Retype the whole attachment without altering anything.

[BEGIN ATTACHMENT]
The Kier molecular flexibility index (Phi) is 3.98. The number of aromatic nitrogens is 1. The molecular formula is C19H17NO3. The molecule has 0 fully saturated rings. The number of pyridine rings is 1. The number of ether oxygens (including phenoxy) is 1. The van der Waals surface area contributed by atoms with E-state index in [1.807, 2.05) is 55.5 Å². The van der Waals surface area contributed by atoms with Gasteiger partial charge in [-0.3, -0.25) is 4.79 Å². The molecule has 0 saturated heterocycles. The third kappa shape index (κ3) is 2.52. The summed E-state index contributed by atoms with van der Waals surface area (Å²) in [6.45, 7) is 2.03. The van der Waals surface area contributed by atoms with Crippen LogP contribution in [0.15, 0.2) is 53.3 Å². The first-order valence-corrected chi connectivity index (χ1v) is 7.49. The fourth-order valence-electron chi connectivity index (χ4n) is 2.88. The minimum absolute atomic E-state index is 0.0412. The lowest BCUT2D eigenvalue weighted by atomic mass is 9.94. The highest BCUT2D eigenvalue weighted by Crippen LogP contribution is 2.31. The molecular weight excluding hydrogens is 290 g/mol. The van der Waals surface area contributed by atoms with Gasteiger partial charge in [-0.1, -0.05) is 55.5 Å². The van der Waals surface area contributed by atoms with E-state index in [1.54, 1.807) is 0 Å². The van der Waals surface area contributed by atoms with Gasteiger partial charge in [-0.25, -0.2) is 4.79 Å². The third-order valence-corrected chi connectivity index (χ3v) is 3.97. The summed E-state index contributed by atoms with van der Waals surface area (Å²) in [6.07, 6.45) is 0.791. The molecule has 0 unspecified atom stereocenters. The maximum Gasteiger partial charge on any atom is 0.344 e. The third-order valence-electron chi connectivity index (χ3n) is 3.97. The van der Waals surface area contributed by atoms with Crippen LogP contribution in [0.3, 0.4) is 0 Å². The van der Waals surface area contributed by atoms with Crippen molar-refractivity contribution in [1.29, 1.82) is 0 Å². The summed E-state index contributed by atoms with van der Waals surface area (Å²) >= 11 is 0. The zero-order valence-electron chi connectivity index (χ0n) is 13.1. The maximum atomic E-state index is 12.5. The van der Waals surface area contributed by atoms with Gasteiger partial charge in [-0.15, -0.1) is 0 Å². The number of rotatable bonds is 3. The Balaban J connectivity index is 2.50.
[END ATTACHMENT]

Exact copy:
The Kier molecular flexibility index (Phi) is 3.98. The number of aromatic nitrogens is 1. The molecular formula is C19H17NO3. The molecule has 0 fully saturated rings. The number of pyridine rings is 1. The number of ether oxygens (including phenoxy) is 1. The van der Waals surface area contributed by atoms with E-state index in [1.807, 2.05) is 55.5 Å². The van der Waals surface area contributed by atoms with Gasteiger partial charge in [-0.3, -0.25) is 4.79 Å². The molecule has 0 saturated heterocycles. The third kappa shape index (κ3) is 2.52. The summed E-state index contributed by atoms with van der Waals surface area (Å²) in [6.45, 7) is 2.03. The van der Waals surface area contributed by atoms with Crippen LogP contribution in [0.15, 0.2) is 53.3 Å². The first-order valence-corrected chi connectivity index (χ1v) is 7.49. The fourth-order valence-electron chi connectivity index (χ4n) is 2.88. The minimum absolute atomic E-state index is 0.0412. The lowest BCUT2D eigenvalue weighted by atomic mass is 9.94. The highest BCUT2D eigenvalue weighted by Crippen LogP contribution is 2.31. The molecular weight excluding hydrogens is 290 g/mol. The van der Waals surface area contributed by atoms with Gasteiger partial charge in [-0.1, -0.05) is 55.5 Å². The van der Waals surface area contributed by atoms with E-state index in [1.54, 1.807) is 0 Å². The van der Waals surface area contributed by atoms with Gasteiger partial charge in [-0.25, -0.2) is 4.79 Å². The third-order valence-corrected chi connectivity index (χ3v) is 3.97. The summed E-state index contributed by atoms with van der Waals surface area (Å²) in [6.07, 6.45) is 0.791. The molecule has 0 unspecified atom stereocenters. The maximum Gasteiger partial charge on any atom is 0.344 e. The third-order valence-electron chi connectivity index (χ3n) is 3.97. The van der Waals surface area contributed by atoms with Crippen LogP contribution in [0.3, 0.4) is 0 Å². The van der Waals surface area contributed by atoms with Crippen molar-refractivity contribution in [1.29, 1.82) is 0 Å². The summed E-state index contributed by atoms with van der Waals surface area (Å²) >= 11 is 0. The zero-order valence-electron chi connectivity index (χ0n) is 13.1. The maximum atomic E-state index is 12.5. The van der Waals surface area contributed by atoms with Gasteiger partial charge in [-0.15, -0.1) is 0 Å². The number of rotatable bonds is 3. The Balaban J connectivity index is 2.50.